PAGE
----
Tel.: +30-28240-22245, Fax: +30-28240-22060

E-mail: ,

Welcome to DPC training for women

September 27th – October 2nd, Presbyterian Women’s Centre – The mission House, Accra, Ghana

The Board of Stichting Oikosnet International (OI) invites for a Five Day Training in the DPC-methodology. DPC stands for Dialogue for Peaceful Change. This method is developed under the umbrella of Oikosnet International.

Basic Information:
Participants: Max 24 women from Oikosnet members, all over the world
Dates: 27 September – 2 October 2017
Arrival: Tuesday 26 September Departure: Monday 2 October
Place:  Presbyterian Women’s Centre – The mission House, Accra, Ghana
Fee: Euro 200
Language: English
Deadline:  27 July 2017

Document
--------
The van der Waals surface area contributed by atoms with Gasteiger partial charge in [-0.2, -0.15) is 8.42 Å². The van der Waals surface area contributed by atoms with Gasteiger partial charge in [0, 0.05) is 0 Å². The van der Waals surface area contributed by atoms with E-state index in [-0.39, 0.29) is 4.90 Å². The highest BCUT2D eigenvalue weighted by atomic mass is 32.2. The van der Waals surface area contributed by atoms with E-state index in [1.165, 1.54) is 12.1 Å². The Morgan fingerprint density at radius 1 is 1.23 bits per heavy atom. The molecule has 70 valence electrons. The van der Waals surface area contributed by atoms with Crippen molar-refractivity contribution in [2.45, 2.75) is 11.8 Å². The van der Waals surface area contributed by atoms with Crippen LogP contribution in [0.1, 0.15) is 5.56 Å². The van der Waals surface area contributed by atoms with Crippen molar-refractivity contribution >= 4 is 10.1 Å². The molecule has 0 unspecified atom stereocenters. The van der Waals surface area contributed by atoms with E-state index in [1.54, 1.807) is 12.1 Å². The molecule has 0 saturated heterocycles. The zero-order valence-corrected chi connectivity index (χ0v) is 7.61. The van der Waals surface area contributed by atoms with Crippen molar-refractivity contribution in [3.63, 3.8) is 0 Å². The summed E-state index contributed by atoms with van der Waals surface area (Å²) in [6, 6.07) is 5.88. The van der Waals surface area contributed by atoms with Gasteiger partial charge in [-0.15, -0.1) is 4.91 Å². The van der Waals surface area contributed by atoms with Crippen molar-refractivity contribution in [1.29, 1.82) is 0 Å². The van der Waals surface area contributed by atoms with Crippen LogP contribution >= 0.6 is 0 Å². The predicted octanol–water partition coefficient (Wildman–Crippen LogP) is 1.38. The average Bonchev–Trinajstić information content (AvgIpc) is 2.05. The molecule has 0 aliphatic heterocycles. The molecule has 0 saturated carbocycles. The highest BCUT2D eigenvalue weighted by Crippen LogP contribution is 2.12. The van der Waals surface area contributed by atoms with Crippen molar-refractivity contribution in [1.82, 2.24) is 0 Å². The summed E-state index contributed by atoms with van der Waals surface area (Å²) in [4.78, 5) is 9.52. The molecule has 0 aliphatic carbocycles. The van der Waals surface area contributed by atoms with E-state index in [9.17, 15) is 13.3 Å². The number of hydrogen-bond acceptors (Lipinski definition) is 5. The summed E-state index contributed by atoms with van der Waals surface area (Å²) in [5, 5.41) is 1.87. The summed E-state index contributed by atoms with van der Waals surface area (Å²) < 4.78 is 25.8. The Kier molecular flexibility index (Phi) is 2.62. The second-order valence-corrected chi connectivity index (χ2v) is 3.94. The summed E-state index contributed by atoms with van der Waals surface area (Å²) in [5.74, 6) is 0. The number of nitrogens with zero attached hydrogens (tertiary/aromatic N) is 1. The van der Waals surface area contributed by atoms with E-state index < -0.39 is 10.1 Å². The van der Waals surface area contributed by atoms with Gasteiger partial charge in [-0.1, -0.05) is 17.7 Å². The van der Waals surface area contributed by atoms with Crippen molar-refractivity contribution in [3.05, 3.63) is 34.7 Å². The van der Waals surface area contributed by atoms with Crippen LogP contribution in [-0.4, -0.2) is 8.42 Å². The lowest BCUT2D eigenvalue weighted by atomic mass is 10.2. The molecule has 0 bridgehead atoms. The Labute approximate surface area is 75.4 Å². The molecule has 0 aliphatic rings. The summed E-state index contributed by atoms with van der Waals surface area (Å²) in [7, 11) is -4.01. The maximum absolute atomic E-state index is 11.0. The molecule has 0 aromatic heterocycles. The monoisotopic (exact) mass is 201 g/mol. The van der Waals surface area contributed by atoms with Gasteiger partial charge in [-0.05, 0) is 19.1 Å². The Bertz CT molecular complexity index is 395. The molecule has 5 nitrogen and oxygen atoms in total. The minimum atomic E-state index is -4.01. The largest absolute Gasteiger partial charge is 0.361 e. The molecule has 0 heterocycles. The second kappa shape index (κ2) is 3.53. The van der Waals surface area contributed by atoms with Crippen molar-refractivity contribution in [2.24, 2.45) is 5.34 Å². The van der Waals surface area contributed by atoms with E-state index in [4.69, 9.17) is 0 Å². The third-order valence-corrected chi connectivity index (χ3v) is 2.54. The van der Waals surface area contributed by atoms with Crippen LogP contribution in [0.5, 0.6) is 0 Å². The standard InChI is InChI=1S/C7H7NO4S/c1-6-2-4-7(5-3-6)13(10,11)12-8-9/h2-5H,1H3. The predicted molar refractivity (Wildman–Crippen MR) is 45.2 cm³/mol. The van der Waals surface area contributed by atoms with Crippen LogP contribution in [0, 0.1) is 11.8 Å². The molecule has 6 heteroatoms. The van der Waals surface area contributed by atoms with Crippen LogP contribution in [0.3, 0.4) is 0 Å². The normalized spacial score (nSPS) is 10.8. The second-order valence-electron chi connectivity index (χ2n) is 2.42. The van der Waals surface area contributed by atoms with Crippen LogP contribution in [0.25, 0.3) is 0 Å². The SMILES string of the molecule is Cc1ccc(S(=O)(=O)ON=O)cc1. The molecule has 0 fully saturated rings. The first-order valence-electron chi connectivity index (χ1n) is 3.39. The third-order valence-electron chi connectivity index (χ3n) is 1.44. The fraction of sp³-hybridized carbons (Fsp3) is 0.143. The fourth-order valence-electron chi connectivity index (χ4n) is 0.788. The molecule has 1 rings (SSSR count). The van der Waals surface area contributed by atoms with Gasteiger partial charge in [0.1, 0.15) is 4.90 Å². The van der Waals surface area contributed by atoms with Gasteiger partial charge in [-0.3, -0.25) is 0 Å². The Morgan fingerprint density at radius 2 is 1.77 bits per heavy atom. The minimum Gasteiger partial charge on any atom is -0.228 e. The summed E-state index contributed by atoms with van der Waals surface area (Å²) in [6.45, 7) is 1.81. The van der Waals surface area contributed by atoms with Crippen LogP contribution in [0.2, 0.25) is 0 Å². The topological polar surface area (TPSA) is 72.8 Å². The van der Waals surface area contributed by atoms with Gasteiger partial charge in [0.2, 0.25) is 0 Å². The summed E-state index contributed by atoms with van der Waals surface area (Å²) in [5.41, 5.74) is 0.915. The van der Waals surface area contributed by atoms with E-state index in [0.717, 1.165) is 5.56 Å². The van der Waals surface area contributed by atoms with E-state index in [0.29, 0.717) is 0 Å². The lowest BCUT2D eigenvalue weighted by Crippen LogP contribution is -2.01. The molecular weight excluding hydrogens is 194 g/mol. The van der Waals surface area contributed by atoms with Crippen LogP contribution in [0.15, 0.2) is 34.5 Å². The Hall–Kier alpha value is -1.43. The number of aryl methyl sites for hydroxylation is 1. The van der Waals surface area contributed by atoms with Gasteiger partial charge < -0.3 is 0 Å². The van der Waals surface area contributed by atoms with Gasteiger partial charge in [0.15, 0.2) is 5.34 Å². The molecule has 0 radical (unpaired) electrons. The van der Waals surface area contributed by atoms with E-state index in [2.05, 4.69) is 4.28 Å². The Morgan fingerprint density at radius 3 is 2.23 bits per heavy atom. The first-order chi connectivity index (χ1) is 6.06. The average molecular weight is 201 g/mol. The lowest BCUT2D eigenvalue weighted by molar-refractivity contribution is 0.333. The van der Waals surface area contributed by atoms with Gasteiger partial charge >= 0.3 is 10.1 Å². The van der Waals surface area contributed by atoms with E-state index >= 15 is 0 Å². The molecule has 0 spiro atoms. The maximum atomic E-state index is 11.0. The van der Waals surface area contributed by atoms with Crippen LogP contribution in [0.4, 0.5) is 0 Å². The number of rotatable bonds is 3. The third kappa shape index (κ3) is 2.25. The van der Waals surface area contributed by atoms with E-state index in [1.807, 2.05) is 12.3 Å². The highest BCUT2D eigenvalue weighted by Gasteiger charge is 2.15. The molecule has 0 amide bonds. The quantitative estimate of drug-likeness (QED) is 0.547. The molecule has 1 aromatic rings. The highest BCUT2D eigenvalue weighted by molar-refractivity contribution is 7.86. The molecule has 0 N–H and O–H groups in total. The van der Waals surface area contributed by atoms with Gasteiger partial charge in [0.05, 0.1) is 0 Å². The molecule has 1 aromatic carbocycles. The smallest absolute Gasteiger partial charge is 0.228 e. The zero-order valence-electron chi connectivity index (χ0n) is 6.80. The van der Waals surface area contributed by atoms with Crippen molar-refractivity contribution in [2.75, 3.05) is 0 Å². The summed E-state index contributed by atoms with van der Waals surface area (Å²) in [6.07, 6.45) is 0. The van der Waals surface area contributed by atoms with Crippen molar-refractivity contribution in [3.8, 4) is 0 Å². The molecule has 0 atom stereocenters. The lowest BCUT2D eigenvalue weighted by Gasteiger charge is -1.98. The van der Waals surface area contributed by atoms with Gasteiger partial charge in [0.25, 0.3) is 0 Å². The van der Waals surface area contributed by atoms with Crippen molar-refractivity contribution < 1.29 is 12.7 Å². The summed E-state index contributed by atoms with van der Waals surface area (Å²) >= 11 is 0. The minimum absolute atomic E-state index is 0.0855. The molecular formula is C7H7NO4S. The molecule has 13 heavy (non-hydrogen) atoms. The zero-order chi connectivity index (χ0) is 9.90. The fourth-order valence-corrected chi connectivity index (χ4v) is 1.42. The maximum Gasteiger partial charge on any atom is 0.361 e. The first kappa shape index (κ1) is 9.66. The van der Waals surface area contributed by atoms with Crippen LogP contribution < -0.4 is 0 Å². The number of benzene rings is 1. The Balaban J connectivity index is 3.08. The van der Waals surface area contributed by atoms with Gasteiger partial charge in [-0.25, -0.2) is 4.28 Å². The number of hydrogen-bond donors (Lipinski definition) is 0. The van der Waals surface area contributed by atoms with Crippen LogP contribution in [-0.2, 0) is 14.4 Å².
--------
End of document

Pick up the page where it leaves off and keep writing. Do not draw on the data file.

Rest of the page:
This training is financially supported by the – now informal – Board of Oikosnet International. This umbrella-organisation finished its work by the beginning of this year. The remaining funds are now dedicated to this training. The proposal came from Oikosnet Africa and is meant for women who want to play a role in developing peace and justice in their societies. Women from Oikosnet members, coming from all Oikosnet regions are invited for this training. Financial support for travel is available for non-European participants, especially for their travel costs.

In the attached file more specific information is available.

Applications have to be sent to the coordinator of Oikosnet Africa, Mrs. Afia Darkwa-Amanor ( Please see the application form.

Coming from Europe, you are also invited to send you application to both Rüdiger Noll and Jaap van der Sar (both were members of the Board of OI). Please use their following addresses: and Here you can also receive further information. For Europe we have roughly 4 places available. Travel costs have to be paid by the participants. Some support from Oikosnet Europe is available for some participants. If required, please contact Rüdiger Noll and/or Jaap van der Saar.

Fake, facts and our work